Friday, April 11, 2008

Abandoned Places

Mother of Three mentioned something about abandoned places the other day. I reflected on all the abandoned places I visited while growing up. There were abandoned homesteads, abandoned mansions, abandoned barns and farms and abandoned cars and trucks. All these places were fascinating to me even if all that was left was a stone foundation that was filled with water and leaves.

I learned a lot about the architectural and mechanical world from the abandoned places I visited. One can see the weakness in a structure or a machine that has been abandoned. Sometimes it was very obvious why they were abandoned in the first place, though I always looked at these things as possible fixer-uppers.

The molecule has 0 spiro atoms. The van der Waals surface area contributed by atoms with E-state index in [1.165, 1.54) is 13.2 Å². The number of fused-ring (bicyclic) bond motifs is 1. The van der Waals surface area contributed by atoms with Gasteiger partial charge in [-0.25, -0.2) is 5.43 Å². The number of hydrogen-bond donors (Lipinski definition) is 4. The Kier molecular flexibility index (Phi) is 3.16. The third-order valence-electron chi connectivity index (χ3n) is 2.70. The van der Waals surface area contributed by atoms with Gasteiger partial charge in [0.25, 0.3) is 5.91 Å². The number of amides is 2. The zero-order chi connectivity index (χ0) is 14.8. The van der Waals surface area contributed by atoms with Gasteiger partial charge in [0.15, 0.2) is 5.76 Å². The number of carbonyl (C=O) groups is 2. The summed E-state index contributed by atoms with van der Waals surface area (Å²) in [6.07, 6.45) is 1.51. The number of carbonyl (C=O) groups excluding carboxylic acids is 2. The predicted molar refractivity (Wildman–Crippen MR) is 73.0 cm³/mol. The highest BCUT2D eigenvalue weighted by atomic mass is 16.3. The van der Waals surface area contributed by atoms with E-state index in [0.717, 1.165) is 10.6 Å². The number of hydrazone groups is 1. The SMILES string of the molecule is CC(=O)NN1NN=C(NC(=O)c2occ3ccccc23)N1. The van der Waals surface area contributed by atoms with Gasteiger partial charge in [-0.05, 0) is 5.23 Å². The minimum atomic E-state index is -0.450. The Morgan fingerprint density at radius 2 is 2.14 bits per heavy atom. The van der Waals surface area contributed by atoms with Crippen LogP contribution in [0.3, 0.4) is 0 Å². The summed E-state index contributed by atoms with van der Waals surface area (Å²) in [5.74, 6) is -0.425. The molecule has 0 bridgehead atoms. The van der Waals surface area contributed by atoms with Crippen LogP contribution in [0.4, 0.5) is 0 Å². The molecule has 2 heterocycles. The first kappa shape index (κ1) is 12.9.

I always respected the abandoned properties. Others would hasten their decay with vandalism. I was never a vandal.

I’ve come across a few abandoned places here in Dried Salmon County. I was fortunate to visit some of them though there were many that I wanted to see close up that were destroyed by wind or fire before I ever got to them, like the old school house at Olson's Dairy in Meleville, the barn at the mink farm on Ft. Clatsop Road

I hope we all can spend some time with one of these dying soldiers. Take some photos, imagine a time when there was life there, and most of all, remember.


Anonymous Anonymous said...